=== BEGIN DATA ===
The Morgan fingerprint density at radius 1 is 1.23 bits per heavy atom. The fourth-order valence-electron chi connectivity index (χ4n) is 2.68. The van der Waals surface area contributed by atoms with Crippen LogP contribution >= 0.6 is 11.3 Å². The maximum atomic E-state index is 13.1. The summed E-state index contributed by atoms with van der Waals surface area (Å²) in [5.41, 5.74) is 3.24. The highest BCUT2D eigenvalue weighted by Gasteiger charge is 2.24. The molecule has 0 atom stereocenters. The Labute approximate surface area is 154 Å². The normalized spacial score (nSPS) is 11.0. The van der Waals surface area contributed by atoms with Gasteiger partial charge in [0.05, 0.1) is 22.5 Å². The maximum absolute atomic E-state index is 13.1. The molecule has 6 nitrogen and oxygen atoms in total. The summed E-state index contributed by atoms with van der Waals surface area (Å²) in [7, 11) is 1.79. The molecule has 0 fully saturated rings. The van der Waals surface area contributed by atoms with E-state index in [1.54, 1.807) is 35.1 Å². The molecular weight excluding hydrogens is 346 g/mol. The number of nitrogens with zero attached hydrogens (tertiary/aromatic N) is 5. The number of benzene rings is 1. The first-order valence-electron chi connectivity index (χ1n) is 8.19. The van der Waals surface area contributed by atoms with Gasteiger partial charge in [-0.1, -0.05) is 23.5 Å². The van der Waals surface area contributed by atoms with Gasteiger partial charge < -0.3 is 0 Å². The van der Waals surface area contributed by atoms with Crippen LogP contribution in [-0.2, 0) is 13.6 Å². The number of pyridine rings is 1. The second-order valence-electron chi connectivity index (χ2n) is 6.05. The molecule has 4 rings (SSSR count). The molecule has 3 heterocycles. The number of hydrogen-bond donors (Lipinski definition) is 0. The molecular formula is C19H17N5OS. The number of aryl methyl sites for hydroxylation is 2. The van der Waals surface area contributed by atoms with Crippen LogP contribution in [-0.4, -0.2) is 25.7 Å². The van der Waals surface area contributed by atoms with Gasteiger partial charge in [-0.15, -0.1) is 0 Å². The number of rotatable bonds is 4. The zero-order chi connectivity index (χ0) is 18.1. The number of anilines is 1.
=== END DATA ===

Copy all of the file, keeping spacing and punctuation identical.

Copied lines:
The Morgan fingerprint density at radius 1 is 1.23 bits per heavy atom. The fourth-order valence-electron chi connectivity index (χ4n) is 2.68. The van der Waals surface area contributed by atoms with Crippen LogP contribution >= 0.6 is 11.3 Å². The maximum atomic E-state index is 13.1. The summed E-state index contributed by atoms with van der Waals surface area (Å²) in [5.41, 5.74) is 3.24. The highest BCUT2D eigenvalue weighted by Gasteiger charge is 2.24. The molecule has 0 atom stereocenters. The Labute approximate surface area is 154 Å². The normalized spacial score (nSPS) is 11.0. The van der Waals surface area contributed by atoms with Gasteiger partial charge in [0.05, 0.1) is 22.5 Å². The maximum absolute atomic E-state index is 13.1. The molecule has 6 nitrogen and oxygen atoms in total. The summed E-state index contributed by atoms with van der Waals surface area (Å²) in [7, 11) is 1.79. The molecule has 0 fully saturated rings. The van der Waals surface area contributed by atoms with E-state index in [1.54, 1.807) is 35.1 Å². The molecular weight excluding hydrogens is 346 g/mol. The number of nitrogens with zero attached hydrogens (tertiary/aromatic N) is 5. The number of benzene rings is 1. The first-order valence-electron chi connectivity index (χ1n) is 8.19. The van der Waals surface area contributed by atoms with Gasteiger partial charge in [-0.1, -0.05) is 23.5 Å². The van der Waals surface area contributed by atoms with Gasteiger partial charge < -0.3 is 0 Å². The van der Waals surface area contributed by atoms with Crippen LogP contribution in [-0.2, 0) is 13.6 Å². The number of pyridine rings is 1. The second-order valence-electron chi connectivity index (χ2n) is 6.05. The molecule has 4 rings (SSSR count). The molecule has 3 heterocycles. The number of hydrogen-bond donors (Lipinski definition) is 0. The molecular formula is C19H17N5OS. The number of aryl methyl sites for hydroxylation is 2. The van der Waals surface area contributed by atoms with Crippen LogP contribution in [-0.4, -0.2) is 25.7 Å². The van der Waals surface area contributed by atoms with Gasteiger partial charge in [-0.15, -0.1) is 0 Å². The number of rotatable bonds is 4. The zero-order chi connectivity index (χ0) is 18.1. The number of anilines is 1.